Rachel Godsil (Seton Hall), Carol L. Izumi (UC-Hastings), Verna Myers (Verna Myers Consulting Group), Victoria Plaut (UC-Hastings)
AALS Clinical Legal Education Section Luncheon, 12:00 – 1:30 (Ticket Required)
This luncheon includes the presentation of the 2017 Pincus Award to Frank Askin (Rutgers) and Tom Geraghty (Northwestern)
AALS Discussion Group: Law School Curricula and Practice-Readiness: Perfect Partners or Strange Bedfellows?, 1:30 – 3:15 (Union Square 1&2)
Constance E. Bagley (Yale), Bradford Colbert (Mitchell | Hamline), Randy J. Diamond (Missouri), Claire Donohue (American), Kate Elengold (North Carolina), Michelle Falkoff (Northwestern), Andrew J. Haile (Elon), Norrinda Hayat (UDC), John D. King (Washington and Lee), Laurie S. Kohn (George Washington), M. Isabel Medina (Loyola - New Orleans), Ann L. Nowak (Touro), David Anthony Santacroce (Michigan), Jessica Steinberg (George Washington), Jane K. Stoever (UC-Irvine), Bryan Taylor (Concordia), Paul R. Tremblay (Boston College)
Friday, January 6:
AALS Arc of Career Program, Chartering New Waters: Clinicians' Post-Tenure Reflections, 8:30 – 10:15 (Continental Ballroom 6)
Kristina Campbell (UDC), Patience A. Crowder (Denver, Susan R. Jones (George Washington), Laurie S. Kohn (George Washington), Karla M. McKanders (Tennessee), Jayesh Rathod (American), Robin Walker Sterling (Denver) Elizabeth Young (U.S. Department of Justice, Executive Office for Immigration Review)
Saturday, November 12, 2016
Call for Proposals: ILTL Summer Conference: Teaching Cultural Competency and Other Professional Skills Suggested by ABA Standard 302
Via Prof. Kelly Terry:
CALL FOR PRESENTATION PROPOSALS
Institute for Law Teaching and Learning—Summer 2017 Conference
Teaching Cultural Competency and Other Professional Skills Suggested by ABA Standard 302
July 7-8, 2017
University of Arkansas at Little Rock William H. Bowen School of Law
ABA Standard 302 requires all law schools to establish learning outcomes in certain areas, such as knowledge of substantive and procedural law, legal analysis and reasoning, and the exercise of professional and ethical responsibilities. While requiring outcomes in these areas, however, the ABA also has given law schools discretion under Standard 302(d) to individualize their programs by establishing learning outcomes related to “other professional skills needed for competent and ethical participation as a member of the legal profession.” These other professional skills “are determined by the law school and may include skills such as interviewing, counseling, negotiation, fact development and analysis, trial practice, document drafting, conflict resolution, organization and management of legal work, collaboration, cultural competency and self-evaluation.” This language encourages law schools to be innovative and to differentiate themselves by creating learning outcomes that are consistent with their own unique values and particular educational mission.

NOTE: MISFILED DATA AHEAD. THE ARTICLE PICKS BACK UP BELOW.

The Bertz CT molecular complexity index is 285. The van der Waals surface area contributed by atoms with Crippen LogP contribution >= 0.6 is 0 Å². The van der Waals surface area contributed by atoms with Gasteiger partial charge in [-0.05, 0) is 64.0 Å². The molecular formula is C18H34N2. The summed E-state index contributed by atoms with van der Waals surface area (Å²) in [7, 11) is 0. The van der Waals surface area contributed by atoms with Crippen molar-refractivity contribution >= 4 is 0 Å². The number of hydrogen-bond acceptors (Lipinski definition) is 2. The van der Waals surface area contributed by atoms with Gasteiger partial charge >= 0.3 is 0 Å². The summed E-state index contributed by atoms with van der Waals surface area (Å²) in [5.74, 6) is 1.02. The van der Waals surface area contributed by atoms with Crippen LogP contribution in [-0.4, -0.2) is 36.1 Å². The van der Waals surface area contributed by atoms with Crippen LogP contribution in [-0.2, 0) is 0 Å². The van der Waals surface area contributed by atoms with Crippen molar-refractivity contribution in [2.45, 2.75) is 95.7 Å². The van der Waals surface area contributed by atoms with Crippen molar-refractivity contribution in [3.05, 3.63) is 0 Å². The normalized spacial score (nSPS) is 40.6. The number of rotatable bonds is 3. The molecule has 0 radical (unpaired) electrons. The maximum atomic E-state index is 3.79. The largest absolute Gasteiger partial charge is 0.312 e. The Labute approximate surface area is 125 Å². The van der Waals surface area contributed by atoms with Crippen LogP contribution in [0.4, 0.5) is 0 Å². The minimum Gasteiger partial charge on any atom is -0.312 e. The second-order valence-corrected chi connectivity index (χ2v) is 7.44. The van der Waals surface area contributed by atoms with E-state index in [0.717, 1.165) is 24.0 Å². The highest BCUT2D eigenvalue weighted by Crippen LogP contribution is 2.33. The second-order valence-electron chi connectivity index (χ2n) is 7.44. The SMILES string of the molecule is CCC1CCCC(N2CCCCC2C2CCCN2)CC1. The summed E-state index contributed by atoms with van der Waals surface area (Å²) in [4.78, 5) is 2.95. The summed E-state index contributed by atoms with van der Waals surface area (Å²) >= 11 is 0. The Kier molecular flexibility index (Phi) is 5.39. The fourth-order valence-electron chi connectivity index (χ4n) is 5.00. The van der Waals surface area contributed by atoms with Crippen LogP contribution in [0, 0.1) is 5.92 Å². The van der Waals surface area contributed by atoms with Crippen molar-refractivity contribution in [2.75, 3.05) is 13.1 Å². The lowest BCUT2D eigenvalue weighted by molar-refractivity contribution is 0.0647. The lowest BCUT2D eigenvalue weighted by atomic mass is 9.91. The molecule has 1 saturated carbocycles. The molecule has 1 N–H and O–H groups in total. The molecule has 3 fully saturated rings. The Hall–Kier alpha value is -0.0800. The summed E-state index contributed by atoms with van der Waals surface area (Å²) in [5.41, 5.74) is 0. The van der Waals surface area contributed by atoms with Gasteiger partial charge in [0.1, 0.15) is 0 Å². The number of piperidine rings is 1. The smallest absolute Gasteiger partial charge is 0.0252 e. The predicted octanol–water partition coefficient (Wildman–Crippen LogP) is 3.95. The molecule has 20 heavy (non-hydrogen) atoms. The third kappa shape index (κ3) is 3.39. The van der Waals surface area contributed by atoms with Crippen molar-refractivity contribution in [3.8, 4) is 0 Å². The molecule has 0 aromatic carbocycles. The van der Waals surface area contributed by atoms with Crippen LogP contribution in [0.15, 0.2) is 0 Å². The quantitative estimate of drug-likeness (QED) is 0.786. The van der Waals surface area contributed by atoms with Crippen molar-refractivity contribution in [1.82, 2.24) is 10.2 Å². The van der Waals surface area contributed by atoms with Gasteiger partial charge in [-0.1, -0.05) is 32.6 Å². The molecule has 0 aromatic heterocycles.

The Institute for Law Teaching and Learning invites proposals for conference workshops addressing the many ways that law schools are establishing learning outcomes related to “other professional skills,” particularly the skills of cultural competency, conflict resolution, collaboration, self-evaluation, and other relational skills. Which, if any, of the outcomes suggested in Standard 302(d) have law schools established for themselves, and why did they select those outcomes? How are law professors teaching and assessing skills such as cultural competency, conflict resolution, collaboration, and self-evaluation? Have law schools established outcomes related to professional skills other than those suggested in Standard 302(d)? If so, what are those skills, and how are professors teaching and assessing them?
The Institute welcomes proposals for workshops on the teaching and assessment of such skills in doctrinal, clinical, externship, writing, seminar, hybrid, and interdisciplinary courses. Workshops can address the teaching or assessment of such skills in first-year courses, upper-level courses, required courses, electives, academic support teaching, or extracurricular programs. Workshops can present innovative teaching materials, teaching methods, course designs, assessment methods, curricular, or program designs. Each workshop should include materials that participants can use during the workshop and also when they return to their campuses. Presenters should model best practices in teaching methods by actively engaging the workshop participants.
The Institute invites proposals for 60-minute workshops consistent with a broad interpretation of the conference theme. To be considered for the conference, proposals should be one single-spaced page (maximum) and should include the following information:
- the title of the workshop;
- the name, address, telephone number, and email address of the presenter(s);
- a summary of the contents of the workshop, including its goals and methods; and
- an explanation of the interactive teaching methods the presenter(s) will use to engage the audience.
The Institute must receive proposals by February 1, 2017. Submit proposals via email to Kelly Terry, Co-Director, Institute for Law Teaching and Learning, at email@example.com.
Schedule of Events: